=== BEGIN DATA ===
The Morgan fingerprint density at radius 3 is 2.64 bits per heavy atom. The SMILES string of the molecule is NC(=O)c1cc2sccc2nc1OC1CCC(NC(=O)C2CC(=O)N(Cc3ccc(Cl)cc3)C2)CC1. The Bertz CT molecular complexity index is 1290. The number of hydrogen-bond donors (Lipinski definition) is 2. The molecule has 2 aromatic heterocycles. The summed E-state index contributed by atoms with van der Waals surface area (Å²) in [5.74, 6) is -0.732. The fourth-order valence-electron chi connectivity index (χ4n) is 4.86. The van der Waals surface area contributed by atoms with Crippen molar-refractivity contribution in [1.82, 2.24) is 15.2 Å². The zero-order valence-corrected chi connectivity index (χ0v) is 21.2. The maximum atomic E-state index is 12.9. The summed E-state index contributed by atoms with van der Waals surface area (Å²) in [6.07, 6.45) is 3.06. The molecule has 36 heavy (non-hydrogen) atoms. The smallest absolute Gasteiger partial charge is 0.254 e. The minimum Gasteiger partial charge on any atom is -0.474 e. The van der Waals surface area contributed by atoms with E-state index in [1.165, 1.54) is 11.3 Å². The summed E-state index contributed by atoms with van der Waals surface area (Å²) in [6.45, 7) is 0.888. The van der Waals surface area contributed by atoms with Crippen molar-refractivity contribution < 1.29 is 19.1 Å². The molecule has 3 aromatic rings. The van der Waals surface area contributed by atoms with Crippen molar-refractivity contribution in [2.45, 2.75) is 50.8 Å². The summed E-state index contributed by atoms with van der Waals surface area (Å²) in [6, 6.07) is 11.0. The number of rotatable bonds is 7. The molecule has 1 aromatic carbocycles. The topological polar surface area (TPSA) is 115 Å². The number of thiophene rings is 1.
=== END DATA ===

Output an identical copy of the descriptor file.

The Morgan fingerprint density at radius 3 is 2.64 bits per heavy atom. The SMILES string of the molecule is NC(=O)c1cc2sccc2nc1OC1CCC(NC(=O)C2CC(=O)N(Cc3ccc(Cl)cc3)C2)CC1. The Bertz CT molecular complexity index is 1290. The number of hydrogen-bond donors (Lipinski definition) is 2. The molecule has 2 aromatic heterocycles. The summed E-state index contributed by atoms with van der Waals surface area (Å²) in [5.74, 6) is -0.732. The fourth-order valence-electron chi connectivity index (χ4n) is 4.86. The van der Waals surface area contributed by atoms with Crippen molar-refractivity contribution in [1.82, 2.24) is 15.2 Å². The zero-order valence-corrected chi connectivity index (χ0v) is 21.2. The maximum atomic E-state index is 12.9. The summed E-state index contributed by atoms with van der Waals surface area (Å²) in [6.07, 6.45) is 3.06. The molecule has 36 heavy (non-hydrogen) atoms. The smallest absolute Gasteiger partial charge is 0.254 e. The minimum Gasteiger partial charge on any atom is -0.474 e. The van der Waals surface area contributed by atoms with E-state index in [1.165, 1.54) is 11.3 Å². The summed E-state index contributed by atoms with van der Waals surface area (Å²) in [6.45, 7) is 0.888. The van der Waals surface area contributed by atoms with Crippen molar-refractivity contribution < 1.29 is 19.1 Å². The molecule has 3 aromatic rings. The van der Waals surface area contributed by atoms with Crippen molar-refractivity contribution in [2.45, 2.75) is 50.8 Å². The summed E-state index contributed by atoms with van der Waals surface area (Å²) in [6, 6.07) is 11.0. The number of rotatable bonds is 7. The molecule has 1 aromatic carbocycles. The topological polar surface area (TPSA) is 115 Å². The number of thiophene rings is 1.